Solutions: Take a good look at your schedule and see if it is possible to rearrange anything or maybe even cut out a prior commitment. You may also want to discuss the option of flex-time with your boss to see if it would be possible to change your work schedule. Taking online courses or enrolling in distance education is also an excellent way to fit your education into your life.
- Confidence: If youíve been out of school for a while, you may be nervous about returning and apprehensive about your skills as a student.
Solution: Remember that life is a form of education in and of itself. Your life experience is just as good, maybe even better, than the institutional education your peers may have.
- Child Care: A big consideration for adults planning on continuing education is the impact it will have on their family. If taking an adult education class means having to place your children in a day care or with a baby-sitter, the price of your education can greatly increase. You may also have your own personal concerns over placing your children in day care or with a baby-sitter.
Solution: There are a number of alternative child care arrangements parents can make. Discuss with your partner the possibility of them coming home earlier on days you have classes in order to watch the kids. Perhaps you have a relative, close friend or neighbor whom you feel comfortable leaving your children with. If it is for just a few hour a night each week, then maybe even hiring a responsible neighborhood teen to baby-sit is a less costly solution.
- Scheduling Problems: Your busy schedule doesnít always allow you to have the time for everything you would like to do. Maybe the class you are interested in is offered at an inconvenient time. Or perhaps it requires a greater time commitment that you originally thought.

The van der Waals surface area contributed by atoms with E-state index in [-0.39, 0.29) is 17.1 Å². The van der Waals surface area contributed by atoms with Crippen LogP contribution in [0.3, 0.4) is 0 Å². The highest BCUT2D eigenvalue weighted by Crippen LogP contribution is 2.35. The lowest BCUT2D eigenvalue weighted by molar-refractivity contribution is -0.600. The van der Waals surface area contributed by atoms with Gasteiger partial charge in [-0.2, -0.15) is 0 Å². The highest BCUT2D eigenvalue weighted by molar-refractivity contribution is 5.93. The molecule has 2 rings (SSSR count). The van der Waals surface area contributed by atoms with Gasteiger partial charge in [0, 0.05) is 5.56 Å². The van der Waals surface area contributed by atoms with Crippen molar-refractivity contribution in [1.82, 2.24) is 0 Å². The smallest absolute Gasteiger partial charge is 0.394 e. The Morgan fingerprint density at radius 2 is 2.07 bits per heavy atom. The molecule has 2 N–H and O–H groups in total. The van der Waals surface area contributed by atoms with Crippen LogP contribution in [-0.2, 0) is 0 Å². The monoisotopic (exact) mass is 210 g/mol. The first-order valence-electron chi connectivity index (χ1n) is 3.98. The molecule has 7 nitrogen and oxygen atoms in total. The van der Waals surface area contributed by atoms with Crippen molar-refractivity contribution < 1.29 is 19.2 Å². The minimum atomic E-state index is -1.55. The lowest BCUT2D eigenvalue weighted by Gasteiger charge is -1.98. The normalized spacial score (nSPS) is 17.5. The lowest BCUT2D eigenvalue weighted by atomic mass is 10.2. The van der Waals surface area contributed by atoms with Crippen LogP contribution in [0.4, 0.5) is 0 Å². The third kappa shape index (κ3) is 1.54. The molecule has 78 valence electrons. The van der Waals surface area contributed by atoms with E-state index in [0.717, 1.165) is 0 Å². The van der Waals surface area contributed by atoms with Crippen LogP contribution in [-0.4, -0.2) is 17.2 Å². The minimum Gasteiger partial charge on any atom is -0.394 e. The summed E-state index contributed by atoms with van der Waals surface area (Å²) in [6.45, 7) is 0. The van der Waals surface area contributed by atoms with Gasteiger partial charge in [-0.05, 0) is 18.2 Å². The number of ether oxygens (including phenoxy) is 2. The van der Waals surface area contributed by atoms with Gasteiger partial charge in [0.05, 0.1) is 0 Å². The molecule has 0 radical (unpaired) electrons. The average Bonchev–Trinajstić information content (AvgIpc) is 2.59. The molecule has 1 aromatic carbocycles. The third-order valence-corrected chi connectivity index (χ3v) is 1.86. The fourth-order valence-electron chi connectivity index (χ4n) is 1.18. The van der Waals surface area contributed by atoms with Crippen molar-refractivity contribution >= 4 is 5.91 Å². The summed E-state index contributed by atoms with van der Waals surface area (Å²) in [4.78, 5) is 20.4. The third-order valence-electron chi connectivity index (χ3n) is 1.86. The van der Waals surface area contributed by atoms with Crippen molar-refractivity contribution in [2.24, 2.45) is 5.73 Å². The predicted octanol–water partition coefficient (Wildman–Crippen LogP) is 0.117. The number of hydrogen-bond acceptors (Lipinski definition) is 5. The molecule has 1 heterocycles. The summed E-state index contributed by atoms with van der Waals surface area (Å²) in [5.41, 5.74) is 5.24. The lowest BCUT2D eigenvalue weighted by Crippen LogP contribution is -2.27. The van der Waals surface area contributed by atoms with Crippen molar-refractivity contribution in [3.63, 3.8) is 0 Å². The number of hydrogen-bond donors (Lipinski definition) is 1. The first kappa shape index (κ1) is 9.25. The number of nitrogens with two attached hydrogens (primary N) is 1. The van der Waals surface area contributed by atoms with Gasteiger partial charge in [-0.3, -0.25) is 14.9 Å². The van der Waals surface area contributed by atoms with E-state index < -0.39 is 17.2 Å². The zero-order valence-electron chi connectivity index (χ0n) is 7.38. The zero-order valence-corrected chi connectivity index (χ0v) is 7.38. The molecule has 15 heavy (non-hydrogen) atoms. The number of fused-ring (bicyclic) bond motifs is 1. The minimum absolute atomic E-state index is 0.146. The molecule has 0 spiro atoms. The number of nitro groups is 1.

Solution: Find out if the same type of class is offered at another location on a different day or time. You may also want to explore the possibility of online education, which will allow you to learn whenever it is convenient for you.
- Forced to Learn: Sometimes, it can be hard to be motivated by a class because you are not there by choice. Whether your boss is making you go or it is necessary for your job, being forced to learn can create a serious barrier to education.
Solution: Try to find something positive about the experience, such as youíre picking up a new skill that will help you advance in your career; youíre able to meet new people and maybe even network; or you just simply get a day off of work.
- Transportation: If you donít have a reliable mode of transportation or the cost of traveling to your class (gas, car insurance, bus pass/tickets) is too much, you may not be willing to attend your class.